SIDODO'NE(215086V17 or 2mr5¢6m;, Arrian. 1nd. c. 37), a small place on the coast of Carmania, noticed by Arrian in Nenrchus's voyage. Kempthorne thinks that it is represented by a small fishing villagecnlled Mogou; but Miiller suggests, what seems more probable, that is the present Dunn. (Geogr. Grace. Minor. p. 359, ed. bliiller. Paris, 1855.) [v.1 SIDOLOCUS or SlDOlJZUCUS, in Gullio, is mentioned by Ammianus Murcellinus when he is speaking of J ulian’s march from Augustodunnm to Autissiodurum. Sidolocnm is supposed to be Satdieu [CiloRA.] [G. L.]

SlDON (254w: Ell!- Zifio'uuosJ, a very ancient and important maritime city of Phoenicia, which, according to Josephus, derived its origin and name from Sidon, the firstborn son of Canaan (Gen. 1:. 15; Joseph. Ant. i. 6. § 2), and is mentioned by Moses as the northern extremity of the Cunaanitish settlements, as Gaza was the southernmost. (Gen. x. 19); and in the blessing of Jncob it is said of Zebulon “his border shall be unto Sidon” (xlix.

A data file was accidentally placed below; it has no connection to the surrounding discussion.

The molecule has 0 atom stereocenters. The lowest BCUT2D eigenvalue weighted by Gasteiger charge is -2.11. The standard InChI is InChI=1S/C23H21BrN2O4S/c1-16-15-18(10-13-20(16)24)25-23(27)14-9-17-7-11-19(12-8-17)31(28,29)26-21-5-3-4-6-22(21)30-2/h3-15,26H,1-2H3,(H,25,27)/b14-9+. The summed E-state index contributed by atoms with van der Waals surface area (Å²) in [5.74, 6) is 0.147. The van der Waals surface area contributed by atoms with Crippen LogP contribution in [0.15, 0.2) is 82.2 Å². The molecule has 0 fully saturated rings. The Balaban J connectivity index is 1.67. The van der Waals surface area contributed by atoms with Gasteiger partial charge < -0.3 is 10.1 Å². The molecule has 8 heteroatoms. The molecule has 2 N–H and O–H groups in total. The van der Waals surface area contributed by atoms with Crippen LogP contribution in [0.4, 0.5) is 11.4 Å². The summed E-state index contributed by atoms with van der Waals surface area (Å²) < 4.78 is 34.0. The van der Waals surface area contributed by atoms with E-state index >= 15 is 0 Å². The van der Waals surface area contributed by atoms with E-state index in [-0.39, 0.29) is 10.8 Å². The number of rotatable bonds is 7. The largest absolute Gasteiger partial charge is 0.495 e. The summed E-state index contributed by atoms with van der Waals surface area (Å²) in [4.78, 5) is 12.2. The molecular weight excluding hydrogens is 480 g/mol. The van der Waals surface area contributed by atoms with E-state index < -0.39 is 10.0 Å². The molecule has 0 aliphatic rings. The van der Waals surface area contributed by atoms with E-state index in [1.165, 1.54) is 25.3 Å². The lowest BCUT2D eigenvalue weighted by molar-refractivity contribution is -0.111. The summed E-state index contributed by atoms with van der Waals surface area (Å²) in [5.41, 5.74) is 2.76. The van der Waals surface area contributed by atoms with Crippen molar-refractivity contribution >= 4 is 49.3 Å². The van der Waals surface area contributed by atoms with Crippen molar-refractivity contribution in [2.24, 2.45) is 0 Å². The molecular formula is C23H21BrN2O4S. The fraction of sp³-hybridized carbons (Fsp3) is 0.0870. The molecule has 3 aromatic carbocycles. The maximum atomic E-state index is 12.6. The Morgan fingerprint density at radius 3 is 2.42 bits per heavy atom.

13). At the time of the Eisodns of the children of Israel, it was already distinguished by the appellation of “ the Great " (Josh. xi. 8; compare in LXX. ver. 2), and was in the extreme north border which was drawn from Mount Hermon (called Mount Hor iu Num. xxxiv. 7) on the east to Great Sidon, where it is mentioned in the border of the tribe of Asher, as also is “the strong city of Tyre.” (Josh. xix. 28, 29.) It was one of several cities trom which the Israelites did not disposses the old inhabitants. (Judy. i. 31.)